I am a new Ubuntu user and find some people tell me to use sudo -i to get root and others tell me to use sudo -s. What is the difference? Which one do I use and when?

marked as duplicate by WinEunuuchs2Unix, Eric Carvalho, muru command-line Aug 1 '17 at 5:56

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The major difference between sudo -i and sudo -s is:

  • sudo -i gives you the root environment, i.e. your ~/.bashrc is ignored.
  • sudo -s gives you the user's environment, so your ~/.bashrc is respected.

Here is an example, you can see that I have an application lsl in my ~/.bin/ directory which is accessible via sudo -s but not accessible with sudo -i. Note also that the Bash prompt changes as will with sudo -i but not with sudo -s:

dotancohen@melancholy:~$ ls .bin
lsl

dotancohen@melancholy:~$ which lsl
/home/dotancohen/.bin/lsl

dotancohen@melancholy:~$ sudo -i

root@melancholy:~# which lsl

root@melancholy:~# exit
logout

dotancohen@melancholy:~$ sudo -s
Sourced .bashrc

dotancohen@melancholy:~$ which lsl
/home/dotancohen/.bin/lsl

dotancohen@melancholy:~$ exit
exit

Though sudo -s is convenient for giving you the environment that you are familiar with, I recommend the use of sudo -i for two reasons:

  1. The visual reminder that you are in a 'root' session.
  2. The root environment is far less likely to be poisoned with malware, such as a rogue line in .bashrc.
sudo -i
-i [command]
                 The -i (simulate initial login) option runs the shell speci‐
                 fied by the password database entry of the target user as a
                 login shell.  This means that login-specific resource files
                 such as .profile or .login will be read by the shell.  If a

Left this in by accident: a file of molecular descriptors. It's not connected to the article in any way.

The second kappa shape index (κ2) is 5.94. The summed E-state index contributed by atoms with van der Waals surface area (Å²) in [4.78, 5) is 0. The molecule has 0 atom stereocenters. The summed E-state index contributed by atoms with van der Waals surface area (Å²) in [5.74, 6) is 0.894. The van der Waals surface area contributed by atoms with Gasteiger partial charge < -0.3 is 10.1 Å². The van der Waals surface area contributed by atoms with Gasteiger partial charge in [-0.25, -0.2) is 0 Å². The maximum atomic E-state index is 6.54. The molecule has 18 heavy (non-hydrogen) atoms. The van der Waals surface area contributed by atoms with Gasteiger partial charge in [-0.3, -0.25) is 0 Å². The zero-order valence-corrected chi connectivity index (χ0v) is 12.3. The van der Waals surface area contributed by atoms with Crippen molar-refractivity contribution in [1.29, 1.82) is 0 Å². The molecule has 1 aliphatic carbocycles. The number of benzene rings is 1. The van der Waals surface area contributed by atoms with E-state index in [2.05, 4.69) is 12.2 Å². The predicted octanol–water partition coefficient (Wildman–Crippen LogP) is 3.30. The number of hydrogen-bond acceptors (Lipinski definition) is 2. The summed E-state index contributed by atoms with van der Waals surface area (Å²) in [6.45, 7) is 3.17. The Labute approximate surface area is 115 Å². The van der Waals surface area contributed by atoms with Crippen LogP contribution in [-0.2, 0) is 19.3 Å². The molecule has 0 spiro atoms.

command is specified, it is passed to the shell for execution
                 via the shell's -c option.  If no command is specified, an
                 interactive shell is executed.  sudo attempts to change to
                 that user's home directory before running the shell.  The
                 security policy shall initialize the environment to a minimal
                 set of variables, similar to what is present when a user logs
                 in.  The Command Environment section in the sudoers(5) manual
                 documents how the -i option affects the environment in which
                 a command is run when the sudoers policy is in use.
sudo -s
 -s [command]
                 The -s (shell) option runs the shell specified by the SHELL
                 environment variable if it is set or the shell as specified
                 in the password database.  If a command is specified, it is
                 passed to the shell for execution via the shell's -c option.
                 If no command is specified, an interactive shell is executed.
  • Additional info: you can also check the man page man sudo for more information. – v2r Feb 8 '14 at 14:32

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